If you asked a cowboy what a brand was, he would talk about the permanent marks made on his cow hides by a hot iron shaped in a particular way to denote his ownership of those cows.
In short, for him a brand would be a mark of ownership.
Indeed this definition goes back to the earliest known incidence of branding I am aware of. It comes from over 2,000 years ago, when one oil lamp maker in Rome started stamping the word ‘Fortis’ onto his lamps. It showed that he had made them and they were his lamps, well at least until he sold them in the market.
Which raises some interesting questions about this definition in relation to marketing. Is a brand a mark of ownership or a mark of manufacturing or creation? And who does own a brand?
On the ownership of brands my personal opinion is that an abdication has taken place. “The company brand owner is dead, and the consumer is the new king.” Over the last few years, many marketing people have handed over ‘ownership’ of their brand to their consumers. It is now increasingly accepted that as consumers have their own ‘perceptions’ of the brand and can shape its future, they are the ‘owners’.
Without trying to dispute either the importance of consumers, the notion that an individual’s perception of brand is personal, or indeed the inability of companies to control every aspect of what will shape brand perceptions, I would like to state the case for the old kings – the brand owners – to reclaim ownership of their brands
Firstly, I am no lawyer, but the notion that a (marketing) director of a company which legally ‘owns’ a brand – and that is in turn valued highly on the company’s balance sheet – can publicly proclaim that they do not really ‘own’ that brand, seems patently dangerous to me.
If companies do not ‘own’ their brands, how can they expect to defend their rights over them? Giving up ownership could have unwanted consequences. Is it giving a green light to counterfeiters to reproduce, replicate and trade-off brands? If challenged, the counterfeiters can simply refute any claims of damages. You don’t own the brand, they do.
Secondarily, it is undoubtedly true that we all have individual perceptions and experiences of the brands we know, and we can even feel like we ‘own’ at least a part of those brands. But do we really own the object, the brand in question?
As consumers, they may be able to influence the brand, and even control it to some extent. They are perhaps the most powerful influencing force or pressure group. But they are not, and never will be, the owners. We can stop buying a brand, we can ignore it, we can suggest and influence alterations, but we do not enact change or final control.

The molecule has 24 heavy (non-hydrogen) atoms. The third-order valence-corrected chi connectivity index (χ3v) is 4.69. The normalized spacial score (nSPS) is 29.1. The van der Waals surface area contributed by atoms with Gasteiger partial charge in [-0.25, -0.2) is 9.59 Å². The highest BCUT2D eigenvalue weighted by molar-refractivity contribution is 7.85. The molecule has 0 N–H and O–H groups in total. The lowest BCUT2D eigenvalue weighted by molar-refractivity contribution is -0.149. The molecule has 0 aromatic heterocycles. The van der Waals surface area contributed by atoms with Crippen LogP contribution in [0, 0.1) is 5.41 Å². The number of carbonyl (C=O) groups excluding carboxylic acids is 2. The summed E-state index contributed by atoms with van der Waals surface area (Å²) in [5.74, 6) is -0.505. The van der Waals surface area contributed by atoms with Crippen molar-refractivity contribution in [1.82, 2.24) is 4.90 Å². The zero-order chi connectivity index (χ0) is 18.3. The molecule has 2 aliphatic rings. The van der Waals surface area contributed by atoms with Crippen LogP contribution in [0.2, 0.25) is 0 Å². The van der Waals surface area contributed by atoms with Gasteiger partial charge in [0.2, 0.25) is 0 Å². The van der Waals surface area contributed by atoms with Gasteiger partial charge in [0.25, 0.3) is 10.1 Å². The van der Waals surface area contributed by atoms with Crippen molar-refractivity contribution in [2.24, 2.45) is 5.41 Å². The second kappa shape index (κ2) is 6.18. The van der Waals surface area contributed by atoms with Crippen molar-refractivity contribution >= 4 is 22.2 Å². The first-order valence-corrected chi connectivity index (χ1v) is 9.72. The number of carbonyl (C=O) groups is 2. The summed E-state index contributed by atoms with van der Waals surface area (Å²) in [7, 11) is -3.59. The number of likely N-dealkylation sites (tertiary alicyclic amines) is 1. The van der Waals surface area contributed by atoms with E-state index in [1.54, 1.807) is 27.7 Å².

I would draw a parallel with the Mona Lisa, which enjoys ‘awareness’ or fame in the way a brand does, and which engenders a wide range of different perceptions. In other words, everyone has a perception of the painting in our mind, but it would seem foolish for me to suggest that any or all of us actually own the Mona Lisa.
Thirdly I believe it is vital that marketers continue to recognise the importance of their role as brand owners. Individual perceptions are crucial, but branding is all about the creation and management of meaning en masse. Branding is a social phenomenon. Brands – particularly the ‘big’ national and global brands – are fundamentally ‘mass’ tools. Brands aren’t about single transactions: they work in multiplicity, with many people, and on many occasions. Brands are a means by which their owners do their best to manage multiple relationships simultaneously.
It is the role of the brand owner, through their brand and all its points of interface, to try to create and then manage the best perceptions of that brand.
Finally I would suggest we should be deeply concerned if consumers were completely in charge. Sometimes consumers don’t know what they want, or at last don’t know until they are offered it. Brand ownership and creation is often about innovation, changing what already exists and creating new things. If the consumers owned the brand and their word was final, then many, many brand innovations would be killed before they started. As Henry Ford said, “If I had asked the consumer what they wanted, they would have told me they wanted a faster horse”.
A brand owner should have ‘that vision thing’. That is, the belief that what you are doing is right, and that it should be done even if those around you don’t always agree. Walt Disney, W.K. Kellogg, Richard Branson, Phil Knight (the founder of Nike) and Anita Roddick (the founder of The Body Shop) believed in what they were doing. They believed in creating something that existed in their minds long before it existed in the minds of what were often, at first, very dubious consumers.
So I believe that there has been a significant shift of power in the relationship between brand owners and consumers and that we have now reached a position where branding is an organic and ‘negotiated’ unit of social and economic currency. However I would still argue that companies own their brands and so brands can and should still be defined as a mark of ownership.